Document Detail


Evaluation of physiological responses during recovery following three resistance exercise programs.
MedLine Citation:
PMID:  15903367     Owner:  NLM     Status:  MEDLINE    
Abstract/OtherAbstract:
The present study was conducted to examine (a) whether there is an association between maximal oxygen uptake (Vo(2)max) and reduction in postexercise heart rate (HR) and blood lactate concentrations ([La]) following resistance exercise and (b) how intensity and Volume of resistance exercise affect postexercise Vo(2). Eleven regularly weight-trained males (20.8 +/- 1.3 years; 96.2 +/- 14.4 kg, 182.4 +/- 7.3 cm) underwent 4 sets of squat exercise on 3 separate occasions that differed in both exercise intensity and volume. During each testing session, subjects performed either 15 repetitions.set(-1) at 60% of 1 repetition maximum (1RM) (L), 10 repetitions.set(-1) at 75% of 1RM (M), or 4 repetitions.set(-1) at 90% of 1RM (H). During each exercise, Vo(2) and HR were measured before (PRE), immediately post (IP), and at 10 (10P), 20 (20P) 30 (30P), and 40 (40P) minutes postexercise. The [La] was measured at PRE, IP, 20P, and 40P. Decrease in HR (DeltaHR) was determined by subtracting HR at 10P from that at IP, whereas decrease in [La] (Delta[La]) was computed by subtracting [La] at 20P from that at IP. A significant correlation (p < 0.05) was found between Vo(2)max and DeltaHR in all exercise conditions. A significant correlation (p < 0.05) was also found between Vo(2)max and Delta[La] in L and M but not in H. The Vo(2) was higher (p < 0.05) during M than H at IP and 10P, while no difference was seen between L and M and between L and H. These results indicate that those with greater aerobic capacity tend to have a greater reduction in HR and [La] during recovery from resistance exercise. In addition, an exercise routine performed at low to moderate intensity coupled with a moderate to high exercise volume is most effective in maximizing caloric expenditure following resistance exercise.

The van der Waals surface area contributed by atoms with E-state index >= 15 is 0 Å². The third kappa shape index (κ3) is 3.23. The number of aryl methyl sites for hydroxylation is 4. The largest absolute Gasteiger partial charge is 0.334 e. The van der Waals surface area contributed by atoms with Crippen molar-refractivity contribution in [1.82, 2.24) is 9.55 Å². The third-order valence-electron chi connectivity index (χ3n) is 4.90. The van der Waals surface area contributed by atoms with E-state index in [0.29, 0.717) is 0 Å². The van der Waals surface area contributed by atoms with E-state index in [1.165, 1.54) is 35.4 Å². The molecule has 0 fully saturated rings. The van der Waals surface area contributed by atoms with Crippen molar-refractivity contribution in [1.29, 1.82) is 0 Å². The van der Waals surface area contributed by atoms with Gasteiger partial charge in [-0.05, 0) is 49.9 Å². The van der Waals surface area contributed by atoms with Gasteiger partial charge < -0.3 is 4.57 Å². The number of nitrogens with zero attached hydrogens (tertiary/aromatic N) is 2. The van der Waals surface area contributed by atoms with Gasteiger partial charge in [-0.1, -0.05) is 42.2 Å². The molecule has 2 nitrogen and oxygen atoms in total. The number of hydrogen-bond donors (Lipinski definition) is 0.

Authors:
Jie Kang; Jay R Hoffman; Joohee Im; Barry A Spiering; Nicholas A Ratamess; Kenneth W Rundell; Shoko Nioka; Joshua Cooper; Britton Chance
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Publication Detail:
Type:  Clinical Trial; Comparative Study; Journal Article    
Journal Detail:
Title:  Journal of strength and conditioning research / National Strength & Conditioning Association     Volume:  19     ISSN:  1064-8011     ISO Abbreviation:  J Strength Cond Res     Publication Date:  2005 May 
Date Detail:
Created Date:  2005-05-20     Completed Date:  2005-09-01     Revised Date:  2006-11-15    
Medline Journal Info:
Nlm Unique ID:  9415084     Medline TA:  J Strength Cond Res     Country:  United States    
Other Details:
Languages:  eng     Pagination:  305-9     Citation Subset:  IM; S    
Affiliation:
The College of New Jersey, Ewing, New Jersey 08628, USA. kang@tcnj.edu
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MeSH Terms
Descriptor/Qualifier:
Adaptation, Physiological / physiology*
Adult
Exercise / physiology*
Heart Rate / physiology
Humans
Lactic Acid / blood
Male
Muscle, Skeletal / physiology
Oxygen Consumption / physiology
Physical Education and Training / methods*
Physical Fitness / physiology
Recovery of Function
Chemical
Reg. No./Substance:
50-21-5/Lactic Acid

From MEDLINE®/PubMed®, a database of the U.S. National Library of Medicine


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